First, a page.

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Location: Missouri/Arkansas
Joined: 08/21/2003
Posts: 891
low recoil calibers

That is absolutely correct. The 30-06 is a relatively tame cartridge, and for North American game, it has all the power that is necessary. A 180 grain bullet at a flat 2700 fps packs quite a wallop. It also will deliver about 20 ft-lbs of recoil to the shooter in pretty much any modern rifle. For someone to claim a round that fires the same 180 grain bullet at 3000+ fps kicks only the same (or less) is absolutely ridiculous.

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Location: Idaho
Joined: 06/01/2004
Posts: 1068
low recoil calibers

One of my daughters (the one that hunts) killed her first deer at age 11 with my 30-06 w/ 125 gr supposedly low-recoil round. First shot nailed deer in the head and scope nailed her in the head. The next year I could not get her to pull the trigger on the 30-06, so we went shopping. We ended up getting the Ruger M77 Compact in 260 Rem caliber. Factory ammo is 140 gr. The cartridge is very elegant - good proportions with the 308 case. SWEET GUN. She rattles off rounds gleefully and has killed five more deer with it. I use it when she's not (most of the time). My gut feeling is that it's light for elk or sheep, and maybe even a tad bit light for that nice mule deer buck, but for white-tail deer it is the ultimate deer-shooting machine.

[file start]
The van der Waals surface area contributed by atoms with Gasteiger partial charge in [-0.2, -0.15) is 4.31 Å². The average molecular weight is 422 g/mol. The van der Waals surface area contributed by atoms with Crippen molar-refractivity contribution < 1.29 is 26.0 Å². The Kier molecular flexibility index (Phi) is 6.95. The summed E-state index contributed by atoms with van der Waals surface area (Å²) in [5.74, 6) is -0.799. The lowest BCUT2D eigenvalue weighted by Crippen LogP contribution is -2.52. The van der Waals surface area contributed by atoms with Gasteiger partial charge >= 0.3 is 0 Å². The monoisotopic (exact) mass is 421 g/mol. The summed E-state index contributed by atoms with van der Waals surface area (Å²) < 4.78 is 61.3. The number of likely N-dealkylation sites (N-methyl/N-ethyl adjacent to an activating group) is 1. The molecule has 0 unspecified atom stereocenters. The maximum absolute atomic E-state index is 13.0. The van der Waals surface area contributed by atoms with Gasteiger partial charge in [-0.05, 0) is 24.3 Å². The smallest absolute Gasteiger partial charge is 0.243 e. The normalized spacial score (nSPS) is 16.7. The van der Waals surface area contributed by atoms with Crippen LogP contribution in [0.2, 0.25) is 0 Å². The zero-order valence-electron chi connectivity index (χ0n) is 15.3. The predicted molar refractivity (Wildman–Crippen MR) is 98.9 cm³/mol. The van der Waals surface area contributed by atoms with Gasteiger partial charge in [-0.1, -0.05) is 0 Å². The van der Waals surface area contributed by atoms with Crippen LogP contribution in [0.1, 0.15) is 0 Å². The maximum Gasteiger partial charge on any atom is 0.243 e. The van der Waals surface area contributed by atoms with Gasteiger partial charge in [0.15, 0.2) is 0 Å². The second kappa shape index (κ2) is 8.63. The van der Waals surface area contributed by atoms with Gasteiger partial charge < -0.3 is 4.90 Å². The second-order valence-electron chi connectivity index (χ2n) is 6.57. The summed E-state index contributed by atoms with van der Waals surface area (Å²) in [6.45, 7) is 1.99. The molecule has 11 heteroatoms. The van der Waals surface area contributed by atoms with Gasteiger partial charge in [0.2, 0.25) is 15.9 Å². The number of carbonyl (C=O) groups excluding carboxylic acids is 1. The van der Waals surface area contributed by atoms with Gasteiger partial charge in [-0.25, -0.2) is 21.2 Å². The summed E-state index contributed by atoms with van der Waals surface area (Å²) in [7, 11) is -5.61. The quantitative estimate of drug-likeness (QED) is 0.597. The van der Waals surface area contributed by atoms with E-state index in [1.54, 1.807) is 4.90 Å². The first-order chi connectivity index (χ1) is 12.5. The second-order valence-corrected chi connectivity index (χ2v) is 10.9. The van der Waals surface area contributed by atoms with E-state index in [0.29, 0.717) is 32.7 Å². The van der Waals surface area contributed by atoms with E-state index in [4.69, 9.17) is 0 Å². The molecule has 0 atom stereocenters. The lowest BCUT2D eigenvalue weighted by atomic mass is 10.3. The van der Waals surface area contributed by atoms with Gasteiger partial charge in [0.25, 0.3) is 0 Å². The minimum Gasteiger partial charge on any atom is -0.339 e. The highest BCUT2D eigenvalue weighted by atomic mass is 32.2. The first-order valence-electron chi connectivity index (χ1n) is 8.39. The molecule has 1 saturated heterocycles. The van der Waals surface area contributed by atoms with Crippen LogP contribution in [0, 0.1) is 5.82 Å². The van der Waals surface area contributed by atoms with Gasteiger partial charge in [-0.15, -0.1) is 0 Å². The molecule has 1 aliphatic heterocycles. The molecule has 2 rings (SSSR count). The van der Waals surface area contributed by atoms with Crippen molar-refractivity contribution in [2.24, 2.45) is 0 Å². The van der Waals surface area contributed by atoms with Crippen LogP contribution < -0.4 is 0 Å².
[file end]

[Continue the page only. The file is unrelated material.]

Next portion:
Here are some pics of my dotter with the gun ...

http://www.serioushunter.com/adventures/Photos/Can-1-sm.jpg

http://www.serioushunter.com/adventures/Photos/Candace%20Again.jpg

http://www.serioushunter.com/adventures/Photos/bigrack.jpg

Yes, I'm braggin' on her.

Offline
Location: WI/MT
Joined: 02/01/2006
Posts: 67
time for dads to stick their chest out and brag

Congrats to you and your daughter. The background in those pictures reminded me of home and now I am a little homesick.
I have 2 little ones growing up and wanted to ask you a question. I am of the belief that I should not buy the rifle as a gift but let her(aka new hunter) choose the rifle it seems to work better even if the deciding factor iis ,"Oh this has pretty wood" What have you found out? Oh was that 30-06 stock shortened?
As far as the 260/6.5x55 not being an elk cartridge,,, well they just not have done much research. I will post some numbers when I get home about moose hunting with many different calibres. I like numbers/ratios formulas balistic gelatin and especialy direct comparisons more than opinions.